Like the news coverage, the public’s interest in the coronavirus/COVID-19 peaked in mid-March with the first statewide lockdowns and has been in a steady decline since then, being matched by searches on ‘weather’ after May 21st and by the combined searches on George Floyd and Black Lives Matter from May 27th to June 6th.
Part of that decline in searches on ‘coronavirus’ could reflect people using Google as a basic education source, not just a news source. Once people acquire sufficient information on a topic, their use of Google’s search engine on the topic may also decline. Perhaps this apparent decline in interest is not as substantial as it looks in Google Trends.
However, research as shown Google search frequency is a useful indicator of public interest and relatively accurate predictive tool. For example, Google searches for upcoming movies, political candidates and specific vehicle brands and models are predictive of movie box office receipts, candidate vote shares and vehicle sales.
Assuming, therefore, that this decline in public interest in the coronavirus is genuine, what has caused it?
Possible Reason #1: People have shorter attention spans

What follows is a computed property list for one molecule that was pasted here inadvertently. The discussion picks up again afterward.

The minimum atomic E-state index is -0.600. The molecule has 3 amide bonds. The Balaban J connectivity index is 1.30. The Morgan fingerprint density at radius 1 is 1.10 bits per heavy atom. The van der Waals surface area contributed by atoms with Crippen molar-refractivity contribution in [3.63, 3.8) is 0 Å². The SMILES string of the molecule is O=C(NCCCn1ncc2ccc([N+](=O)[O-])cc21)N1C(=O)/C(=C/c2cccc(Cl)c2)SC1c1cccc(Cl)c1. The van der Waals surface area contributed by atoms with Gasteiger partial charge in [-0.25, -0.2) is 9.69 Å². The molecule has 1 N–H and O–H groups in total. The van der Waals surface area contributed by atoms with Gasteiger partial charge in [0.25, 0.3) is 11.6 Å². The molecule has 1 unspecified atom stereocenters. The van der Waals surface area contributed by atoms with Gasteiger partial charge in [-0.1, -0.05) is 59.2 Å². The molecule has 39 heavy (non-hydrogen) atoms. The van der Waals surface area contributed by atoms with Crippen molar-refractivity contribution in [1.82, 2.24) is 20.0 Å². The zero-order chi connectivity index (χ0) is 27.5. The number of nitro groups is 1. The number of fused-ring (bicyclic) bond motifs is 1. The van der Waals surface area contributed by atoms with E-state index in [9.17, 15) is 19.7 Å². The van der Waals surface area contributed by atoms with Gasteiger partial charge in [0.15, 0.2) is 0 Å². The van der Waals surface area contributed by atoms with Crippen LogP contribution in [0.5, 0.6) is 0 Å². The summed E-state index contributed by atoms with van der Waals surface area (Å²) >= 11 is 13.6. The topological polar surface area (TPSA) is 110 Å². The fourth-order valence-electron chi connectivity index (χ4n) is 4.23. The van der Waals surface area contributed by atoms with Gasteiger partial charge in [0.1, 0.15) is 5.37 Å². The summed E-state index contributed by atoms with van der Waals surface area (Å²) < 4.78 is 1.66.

Possible Reason #2: More compelling events (e.g., the 2020 Election, George Floyd, Black Lives Matter) have replaced the pandemic in people’s minds
I’ve already discussed these two possible explanations in the above discussion about attention spans and the importance of compelling content in keeping people engaged.
These potential reasons are not necessarily mutually exclusive. Both could be factors in the coronavirus interest decline.
But there are other possible causal factors to consider…
Possible Reason #3: Public interest follows the news media’s interest
Insight is gained when Google-search data on the coronavirus is overlaid with the cable TV news data (see Figures 1 and 4 above). The two data series track closely together, with a Granger causality test indicating changes in cable TV news coverage are more predictive of changes in public interest (Google-search behavior) than the other way around.
In fact, there is a large amount of media and public agenda-setting research linking changes in public attitudes and beliefs to changes in media coverage (and vice versa).
In their meta-analysis of the news media’s public agenda-setting effects from 1972 to 2015, Yunjuan Luo, Hansel Burley, Alexander Moe, and Mingxiao Sui found a “consistency in findings across agenda-setting studies and the presence of strong news media’s public agenda-setting effects.”